Crime and Courts

Not ‘Just Shoplifting:' 41 Snared in $4 Million Luxury NYC Store Scheme

"This wasn’t just shoplifting, but people going into stores and clearing off shelves as part of an organized crime ring," the mayor said

NBC Universal, Inc.

Dozens of people were arrested after allegedly stealing from high-end stores and selling the goods in what New York Attorney General Letitia James and New York City mayor Eric Adams said was a multimillion-dollar theft and crime ring — one that Adams believes may be linked to more serious crimes.

In an indictment unsealed Thursday, 41 people were accused of playing roles in the scheme that involved swiping items ranging from luxury clothing and goods to thousands of things taken from drug stores, and then selling them on eBay, the attorney general's office stated. Bloomingdale's and Duane Reade locations were some of the stores impacted by the criminal enterprise.

"Today’s takedown of this massive retail theft operation is part of our continued efforts to combat crime and restore an environment where all New Yorkers feel secure," said James. "These individuals stole millions of dollars in luxury goods and cleared the shelves of drug stores in the communities we live and resold these goods for great profit."

During the three-year operation conducted by James' Organized Crime Task Force (OCTF) and the NYPD's Grand Larceny Division, more than $3.8 million in stolen retail items was seized from the alleged ringleader of the operation, Roni Rubinov. There were also more than 550 stolen gift cards and over $300,000 in cash, according to the attorney general's office.

Display tables at a press conference were overflowing with some of the pilfered items. Some of the items stolen as part of the theft ring allegedly included:

  • Designer clothing, handbags, belts and shoes
  • Cosmetics
  • Over the counter medications
  • Tools and electronics
  • Coffee
  • More than 550 gift cards from about 60 different retailers, including Amazon, Home Depot, Walgreens, Visa, iTunes, Lowe's, Kmart, American Express and more

"Today we are showing that New York City will not tolerate crime — street crime, retail crime, or organized crime," said Mayor Adams. "Public safety is the prerequisite to prosperity, and so we want to be clear that we will investigate, arrest, and prosecute criminals when they break the law. This wasn’t just shoplifting, but people going into stores and clearing off shelves as part of an organized crime ring. This massive retail-theft scheme affected every level of our economy."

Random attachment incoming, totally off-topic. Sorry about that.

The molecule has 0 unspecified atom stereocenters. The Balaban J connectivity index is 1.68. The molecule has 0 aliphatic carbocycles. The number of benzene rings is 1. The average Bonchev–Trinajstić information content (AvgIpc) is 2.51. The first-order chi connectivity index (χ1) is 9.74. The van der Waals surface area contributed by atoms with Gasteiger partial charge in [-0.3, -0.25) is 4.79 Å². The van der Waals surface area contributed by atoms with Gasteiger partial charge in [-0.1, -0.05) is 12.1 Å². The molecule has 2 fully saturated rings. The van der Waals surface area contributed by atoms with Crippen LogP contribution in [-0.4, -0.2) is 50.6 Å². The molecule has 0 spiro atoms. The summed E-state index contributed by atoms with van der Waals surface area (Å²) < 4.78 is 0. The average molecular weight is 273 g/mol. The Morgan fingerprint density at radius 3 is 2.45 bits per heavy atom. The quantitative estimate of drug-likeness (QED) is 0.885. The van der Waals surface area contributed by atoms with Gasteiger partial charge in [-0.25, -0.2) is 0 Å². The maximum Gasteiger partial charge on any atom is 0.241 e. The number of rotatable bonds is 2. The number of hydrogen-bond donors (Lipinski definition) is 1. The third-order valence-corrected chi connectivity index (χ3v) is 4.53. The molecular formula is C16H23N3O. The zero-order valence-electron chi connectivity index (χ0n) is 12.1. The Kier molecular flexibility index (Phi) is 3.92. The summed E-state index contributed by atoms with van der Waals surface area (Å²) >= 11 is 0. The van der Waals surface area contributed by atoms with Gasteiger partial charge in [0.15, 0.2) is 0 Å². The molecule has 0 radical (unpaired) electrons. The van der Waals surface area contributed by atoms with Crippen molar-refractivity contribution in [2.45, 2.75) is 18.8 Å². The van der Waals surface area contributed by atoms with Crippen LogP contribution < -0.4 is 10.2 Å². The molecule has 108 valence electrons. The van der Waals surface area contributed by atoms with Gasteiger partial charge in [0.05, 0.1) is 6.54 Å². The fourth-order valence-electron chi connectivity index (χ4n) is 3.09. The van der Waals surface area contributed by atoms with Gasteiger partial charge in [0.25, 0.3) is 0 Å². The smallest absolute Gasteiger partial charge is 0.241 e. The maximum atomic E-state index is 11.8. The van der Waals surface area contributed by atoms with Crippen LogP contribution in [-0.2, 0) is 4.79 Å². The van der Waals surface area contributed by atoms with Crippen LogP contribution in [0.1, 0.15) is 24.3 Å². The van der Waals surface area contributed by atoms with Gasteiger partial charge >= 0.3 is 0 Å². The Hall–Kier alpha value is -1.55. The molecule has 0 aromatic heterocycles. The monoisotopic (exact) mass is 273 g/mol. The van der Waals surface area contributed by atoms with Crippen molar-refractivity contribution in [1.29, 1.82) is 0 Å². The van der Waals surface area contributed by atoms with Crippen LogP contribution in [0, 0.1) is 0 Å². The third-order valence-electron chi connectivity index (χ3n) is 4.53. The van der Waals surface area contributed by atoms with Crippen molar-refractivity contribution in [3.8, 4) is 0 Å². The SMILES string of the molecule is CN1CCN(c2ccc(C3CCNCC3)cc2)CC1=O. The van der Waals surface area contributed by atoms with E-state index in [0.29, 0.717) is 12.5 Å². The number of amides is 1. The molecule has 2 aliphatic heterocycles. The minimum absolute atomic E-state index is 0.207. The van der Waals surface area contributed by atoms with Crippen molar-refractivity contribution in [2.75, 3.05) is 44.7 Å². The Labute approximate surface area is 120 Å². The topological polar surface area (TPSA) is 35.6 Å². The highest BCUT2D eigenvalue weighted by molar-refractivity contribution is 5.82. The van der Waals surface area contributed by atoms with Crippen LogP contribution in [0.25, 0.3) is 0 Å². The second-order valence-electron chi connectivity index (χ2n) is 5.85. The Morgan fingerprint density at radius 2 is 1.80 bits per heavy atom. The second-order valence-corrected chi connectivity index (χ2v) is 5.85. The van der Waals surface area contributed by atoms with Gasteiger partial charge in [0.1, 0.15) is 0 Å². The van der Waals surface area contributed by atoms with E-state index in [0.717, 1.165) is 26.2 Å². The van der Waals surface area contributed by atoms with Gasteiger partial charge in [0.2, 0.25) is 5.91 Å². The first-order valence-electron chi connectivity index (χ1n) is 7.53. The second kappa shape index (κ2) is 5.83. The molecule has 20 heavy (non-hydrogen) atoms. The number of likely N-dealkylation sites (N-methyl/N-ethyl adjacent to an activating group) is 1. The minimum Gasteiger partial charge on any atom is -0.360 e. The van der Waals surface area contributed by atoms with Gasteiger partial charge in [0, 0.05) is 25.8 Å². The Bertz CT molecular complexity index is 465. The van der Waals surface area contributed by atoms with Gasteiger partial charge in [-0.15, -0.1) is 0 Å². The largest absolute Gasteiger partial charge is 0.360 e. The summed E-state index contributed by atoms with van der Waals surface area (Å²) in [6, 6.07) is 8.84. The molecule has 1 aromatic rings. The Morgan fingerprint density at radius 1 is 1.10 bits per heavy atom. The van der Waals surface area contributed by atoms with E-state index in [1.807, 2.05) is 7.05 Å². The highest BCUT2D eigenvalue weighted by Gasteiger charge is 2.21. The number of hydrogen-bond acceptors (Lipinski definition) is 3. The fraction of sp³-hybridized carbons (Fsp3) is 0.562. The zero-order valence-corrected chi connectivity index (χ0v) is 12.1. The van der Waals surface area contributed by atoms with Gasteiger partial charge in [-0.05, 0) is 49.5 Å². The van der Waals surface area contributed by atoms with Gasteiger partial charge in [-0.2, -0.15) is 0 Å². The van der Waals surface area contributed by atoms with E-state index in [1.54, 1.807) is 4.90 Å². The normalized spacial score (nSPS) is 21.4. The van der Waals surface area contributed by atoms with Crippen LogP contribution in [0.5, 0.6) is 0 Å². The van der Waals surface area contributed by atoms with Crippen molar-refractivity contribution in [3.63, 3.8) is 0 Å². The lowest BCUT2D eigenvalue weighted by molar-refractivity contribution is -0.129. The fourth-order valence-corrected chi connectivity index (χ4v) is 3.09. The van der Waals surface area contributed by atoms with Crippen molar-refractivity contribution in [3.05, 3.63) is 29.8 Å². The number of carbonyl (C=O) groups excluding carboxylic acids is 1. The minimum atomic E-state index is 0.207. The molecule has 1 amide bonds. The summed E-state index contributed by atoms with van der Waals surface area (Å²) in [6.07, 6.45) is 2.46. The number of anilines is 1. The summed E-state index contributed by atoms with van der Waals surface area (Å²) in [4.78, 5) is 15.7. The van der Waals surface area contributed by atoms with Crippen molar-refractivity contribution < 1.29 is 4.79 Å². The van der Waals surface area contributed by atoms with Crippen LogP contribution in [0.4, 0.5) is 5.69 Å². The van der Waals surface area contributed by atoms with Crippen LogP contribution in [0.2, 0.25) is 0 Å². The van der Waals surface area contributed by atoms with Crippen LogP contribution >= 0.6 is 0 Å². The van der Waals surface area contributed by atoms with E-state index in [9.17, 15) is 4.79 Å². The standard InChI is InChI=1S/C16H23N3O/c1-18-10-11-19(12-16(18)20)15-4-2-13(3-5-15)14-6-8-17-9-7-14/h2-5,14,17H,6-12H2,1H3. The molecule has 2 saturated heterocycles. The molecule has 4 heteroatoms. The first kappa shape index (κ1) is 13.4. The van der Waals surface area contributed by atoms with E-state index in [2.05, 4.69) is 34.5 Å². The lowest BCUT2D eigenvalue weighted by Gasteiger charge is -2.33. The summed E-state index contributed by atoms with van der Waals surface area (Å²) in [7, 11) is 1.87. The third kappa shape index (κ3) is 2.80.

Through surveillance and analyzing financial records, the OCTF found that Rubinov and two alleged managers directed teams of career thieves to get them specific items since 2017, and have the items brought to two locations on West 47th Street in Manhattan. Rubinov and his associates would then purchase the stolen goods at a fraction of the price, and resell them for profit online, prosecutors said.

The goods would at one point be moved to either Rubinov's home or a stash house, both located in the Fresh Meadows neighborhood of Queens, before being brought back to midtown to be shipped. In 2019, Rubinov was said to have signed a lease for a large warehouse space in Fresh Meadows, where there were plans to open a "department store"-like facility that would be filled with stolen items.

In the five years of the ring's operation, nearly $1.4 million in stolen goods were sold out of the eBay shop, according to the attorney general's office. The investigation found that about 60 percent of the money made on eBay was reinvested back into the criminal enterprise, which allowed him to pay the thieves he employed, the AG's office said.

The money was allegedly filtered through Rubinov's PayPal account and then a bank account.

Those arrested face a variety of charges including enterprise corruption, money laundering, possession of stolen property, scheme to defraud and conspiracy. Nearly all face up to 25 years in prison for their respective roles in the scheme.

Contact Us